Women in Ancient Rome

Today, March 8, the day of Women’s Day, I want to dedicate my appointment on Friday to the story of the condition of women in ancient Rome…


Domiseda, casta, univira, lanifica. These were the Latin attributes that characterized the matron, the perfect woman in ancient Rome. She was pretty, refined, played the zither, jumped, was devoted to one man, was the lady of the house, she kept herself pure, spun fabrics and wool.


Roman Matron in a Reconstruction (Credits: capitolivm.it).


In the ancient Rome, the woman had no rights whatsoever. She had no money and her word counted less than zero, so she could not testify at trials. She went from the potestas of the pater familias (or of her brother) to the manus of her husband. And if her husband died, she would slowly let herself die too. The literature is full of testimonies of desperate women who threw themselves into the funeral pyres of their husbands or who let themselves starve to death on their grave.

Yet, starting from the late Republican age (second half of the first century BC), we see, precisely through literature, a change in the condition of women. A perfect example is Lesbia / Clodia, the woman loved by Catullus, the famous Latin love poet. Wife of Quintus Cecilius Metellus Celere and sister of the tribune Publius Clodius Pulcro, was certainly not an angel of the hearth! Cicero, in the famous Pro Caelio Rufo, sketches her out as a ruthless, immoral woman with easy customs. Yet, according to the malelinguishers of the time, Cicero himself, after having publicly insulted her, did not resist her charm. In her, all the characteristics of the perfect Roman matron are summarized, but at the same time, the image of a woman who was the creator of her own destiny is outlined. Master of her life, Lesbia, with cunning, skill and charm, keeps politicians, poets and powerful men of the time in check.


Clodia and Catullo (Credits: lacooltura.com).


And women, in fact, are making more and more space on the historical-political scene of Rome. Very often, they even cause great headaches to their fathers! How can we not think of Julia, the exuberant daughter of the Emperor Augustus? While the first Roman emperor passed a whole series of laws on marriage and chastity, Julia delighted in intrigues and festivities at court. And the embarrassment of poor Augustus was such that he had to exile her to the beautiful island of Ventotene, off the coast of Terracina (LT).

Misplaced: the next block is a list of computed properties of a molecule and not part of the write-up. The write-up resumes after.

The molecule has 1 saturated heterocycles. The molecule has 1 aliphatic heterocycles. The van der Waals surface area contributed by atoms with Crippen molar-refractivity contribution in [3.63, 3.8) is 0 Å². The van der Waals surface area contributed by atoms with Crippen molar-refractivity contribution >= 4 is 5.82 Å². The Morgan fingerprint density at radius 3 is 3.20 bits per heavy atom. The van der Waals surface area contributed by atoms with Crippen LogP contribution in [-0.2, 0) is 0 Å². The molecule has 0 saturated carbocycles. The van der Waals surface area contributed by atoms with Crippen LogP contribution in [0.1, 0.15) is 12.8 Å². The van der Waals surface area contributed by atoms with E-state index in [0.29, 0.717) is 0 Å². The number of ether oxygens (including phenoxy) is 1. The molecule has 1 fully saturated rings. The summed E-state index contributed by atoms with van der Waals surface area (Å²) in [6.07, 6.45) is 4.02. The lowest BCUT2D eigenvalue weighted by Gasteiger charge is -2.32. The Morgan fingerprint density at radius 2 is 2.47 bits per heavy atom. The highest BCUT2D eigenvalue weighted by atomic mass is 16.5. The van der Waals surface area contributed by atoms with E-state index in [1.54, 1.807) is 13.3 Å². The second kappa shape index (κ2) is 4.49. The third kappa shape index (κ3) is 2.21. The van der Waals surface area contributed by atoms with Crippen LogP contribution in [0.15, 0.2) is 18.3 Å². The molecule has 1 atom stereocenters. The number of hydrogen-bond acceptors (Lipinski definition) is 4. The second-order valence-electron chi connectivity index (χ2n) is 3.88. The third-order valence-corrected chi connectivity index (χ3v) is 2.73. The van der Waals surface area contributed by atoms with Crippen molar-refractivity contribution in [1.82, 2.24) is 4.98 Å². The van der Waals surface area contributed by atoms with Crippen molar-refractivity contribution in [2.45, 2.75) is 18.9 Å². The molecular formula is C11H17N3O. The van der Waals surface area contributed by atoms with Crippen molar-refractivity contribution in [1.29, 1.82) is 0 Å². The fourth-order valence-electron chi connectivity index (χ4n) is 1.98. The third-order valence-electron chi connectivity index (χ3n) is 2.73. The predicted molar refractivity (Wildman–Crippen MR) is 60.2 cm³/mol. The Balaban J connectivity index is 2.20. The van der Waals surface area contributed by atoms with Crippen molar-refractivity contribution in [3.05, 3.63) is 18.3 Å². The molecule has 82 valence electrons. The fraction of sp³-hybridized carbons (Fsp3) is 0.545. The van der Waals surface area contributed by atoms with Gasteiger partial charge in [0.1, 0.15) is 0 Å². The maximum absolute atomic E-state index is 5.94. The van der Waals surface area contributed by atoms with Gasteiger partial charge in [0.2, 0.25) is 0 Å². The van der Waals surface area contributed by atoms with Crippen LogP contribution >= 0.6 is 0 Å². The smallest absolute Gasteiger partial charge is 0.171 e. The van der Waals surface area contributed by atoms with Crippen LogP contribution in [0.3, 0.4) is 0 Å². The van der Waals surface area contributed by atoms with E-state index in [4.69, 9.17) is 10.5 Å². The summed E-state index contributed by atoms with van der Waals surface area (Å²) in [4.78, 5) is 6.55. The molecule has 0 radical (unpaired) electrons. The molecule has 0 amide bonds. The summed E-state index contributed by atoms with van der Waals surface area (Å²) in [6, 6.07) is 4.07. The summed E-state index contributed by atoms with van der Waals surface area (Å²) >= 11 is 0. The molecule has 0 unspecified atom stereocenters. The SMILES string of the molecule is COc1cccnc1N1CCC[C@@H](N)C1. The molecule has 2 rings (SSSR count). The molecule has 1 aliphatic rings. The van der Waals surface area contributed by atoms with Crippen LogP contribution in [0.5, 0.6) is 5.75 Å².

Julia Major, daughter of Augustus (Credits: panorama.it).


The model of the caste and upright Roman matron was now beautiful that went when Petronius, in the first century AD, wrote the fairy tale of the Matron of Ephesus. The poor and unfortunate lady of Ephesus, as per script, was tortured in her husband’s tomb. And she cried and really intended to starve to death at the tomb of the poor man. After a couple of days, a soldier, called to do some work in those parts, threw a piece of bread and that, after the first resistance, accepted. Well, gentlemen, the two became intimate and while they were enjoying themselves, someone stole one of the crucified corpses from which the soldier had been called to watch. How did it end? Well, the matron had her husband’s body attached to the cross!


Widow of Ephesus. Scene from Fellini’s Satyricon (Credits: youtube.com).


More and more free and unscrupulous, the women of Rome are manoeuvring the fate of the empire: They choose the new emperors (Livia, Augustus’ wife, obliges her husband to choose her son Tiberius, born from another marriage, as his successor), deceive and kill “uncomfortable” husbands (Agrippina poisons Claudius with a plate of mushrooms to put her son Nero on the throne), annihilate amorous rivals (Sabina, wife of Hadrian, according to the gossip of the time, killed the beautiful Antinous, favorite of her husband), hold the ranks of the empire (Giulia Mesa, Giulia Mamea, Giulia Soemia were very close to some of the Severi).


Agrippina and Nero (Credits: studiarapido.it).


This quick overview certainly does not outline all the many aspects related to the female condition in ancient Rome (I should write a full book only about divorce for example), but it just wants to be a quick contribution on the history of our ancestors … I hope you enjoyed it!
See you next Friday!


Posted by Sara Pandozzi

Leave a Reply